Thus Indians are put in the picture, in both senses, and it is a picture that speaks for itself, showing that India ‘ﬁnds itself inescapably on the democratic side, and this fact is not really altered by the ancient grievances which India may feel against Britain’ (ibid.). India is compelled to be with Britain, because victory for the Axis would postpone Indian independence much longer that any British government would be able to do.
That last move was one that Orwell had been building up for some time. The global perspective not only enabled Indians to understand the war as a necessary passage to a postcolonial world, but also reconﬁgured the map of the world as Indocentric. India was not only involved, it was the key player, and now in the war subaltern India was promoted to the highest importance, holding in its hand not only its own future as a nation but the very outcome of the world war. With the loss of Singapore, Orwell had written for broadcast in February, ‘India becomes for the time being the centre of the war, one might say, the centre of the world’ (13:180). The world was turned not only upside down, but inside out, and the imperial margin turned into the global centre. Orwell’s story reveals a teleology which is both postcolonial and redemptive. India can save the world, and secure its own freedom, the newsletter concludes, for if India has the will to resist, its enemies can never prevail. ‘The thing that will defeat them is the same thing that has defeated the Japanese assault on China and the German assault on Russia – the resolution and obstinacy of the common people’ (13:327).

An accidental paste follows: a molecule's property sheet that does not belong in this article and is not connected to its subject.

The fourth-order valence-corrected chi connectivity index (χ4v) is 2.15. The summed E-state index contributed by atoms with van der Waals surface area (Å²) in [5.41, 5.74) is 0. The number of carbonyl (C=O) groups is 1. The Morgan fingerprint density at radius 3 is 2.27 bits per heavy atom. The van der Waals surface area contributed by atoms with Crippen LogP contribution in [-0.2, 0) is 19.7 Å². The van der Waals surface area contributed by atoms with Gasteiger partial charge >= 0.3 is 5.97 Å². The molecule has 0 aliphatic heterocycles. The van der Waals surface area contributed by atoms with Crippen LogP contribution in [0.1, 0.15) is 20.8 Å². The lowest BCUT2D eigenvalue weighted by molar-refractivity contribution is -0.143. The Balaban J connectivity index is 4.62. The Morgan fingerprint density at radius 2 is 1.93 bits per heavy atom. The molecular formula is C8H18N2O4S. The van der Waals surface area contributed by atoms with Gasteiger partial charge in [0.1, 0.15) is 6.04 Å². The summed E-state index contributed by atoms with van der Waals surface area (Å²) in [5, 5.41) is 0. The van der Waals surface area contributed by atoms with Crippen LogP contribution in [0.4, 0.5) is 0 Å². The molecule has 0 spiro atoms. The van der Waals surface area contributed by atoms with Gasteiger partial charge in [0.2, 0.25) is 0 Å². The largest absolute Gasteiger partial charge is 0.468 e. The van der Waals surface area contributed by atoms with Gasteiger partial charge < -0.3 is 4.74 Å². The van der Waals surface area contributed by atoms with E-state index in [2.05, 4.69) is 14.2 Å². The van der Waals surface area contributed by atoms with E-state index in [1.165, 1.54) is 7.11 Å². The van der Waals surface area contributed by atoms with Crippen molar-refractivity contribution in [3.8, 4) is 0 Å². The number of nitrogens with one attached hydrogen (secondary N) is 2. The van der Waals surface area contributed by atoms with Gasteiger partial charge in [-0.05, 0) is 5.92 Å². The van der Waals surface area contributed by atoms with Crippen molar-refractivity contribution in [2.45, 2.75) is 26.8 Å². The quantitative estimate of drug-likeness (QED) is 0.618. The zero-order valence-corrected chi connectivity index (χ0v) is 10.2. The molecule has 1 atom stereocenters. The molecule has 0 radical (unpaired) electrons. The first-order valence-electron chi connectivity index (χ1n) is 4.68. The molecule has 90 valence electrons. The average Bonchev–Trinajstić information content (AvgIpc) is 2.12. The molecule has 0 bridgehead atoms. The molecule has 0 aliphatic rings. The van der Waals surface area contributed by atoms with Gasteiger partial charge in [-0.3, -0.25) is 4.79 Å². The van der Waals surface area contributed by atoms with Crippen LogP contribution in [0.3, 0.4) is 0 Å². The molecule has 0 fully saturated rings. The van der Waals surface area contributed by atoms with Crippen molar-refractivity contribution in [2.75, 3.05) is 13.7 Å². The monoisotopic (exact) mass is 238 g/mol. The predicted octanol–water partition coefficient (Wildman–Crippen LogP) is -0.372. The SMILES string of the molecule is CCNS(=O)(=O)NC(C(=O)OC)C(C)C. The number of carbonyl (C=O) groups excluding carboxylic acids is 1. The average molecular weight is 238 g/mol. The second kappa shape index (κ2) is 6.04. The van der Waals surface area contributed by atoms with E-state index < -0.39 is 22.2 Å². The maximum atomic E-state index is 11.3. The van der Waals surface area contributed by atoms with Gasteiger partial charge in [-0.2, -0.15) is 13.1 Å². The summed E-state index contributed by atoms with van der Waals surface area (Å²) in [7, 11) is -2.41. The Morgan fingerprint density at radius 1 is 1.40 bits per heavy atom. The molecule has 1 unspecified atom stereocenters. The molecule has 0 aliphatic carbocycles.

Willy-nilly, India is already in the struggle; and the outcome of the war – and therefore India’s independence – may be determined to a very great extent by the efforts that Indians themselves now make (ibid.).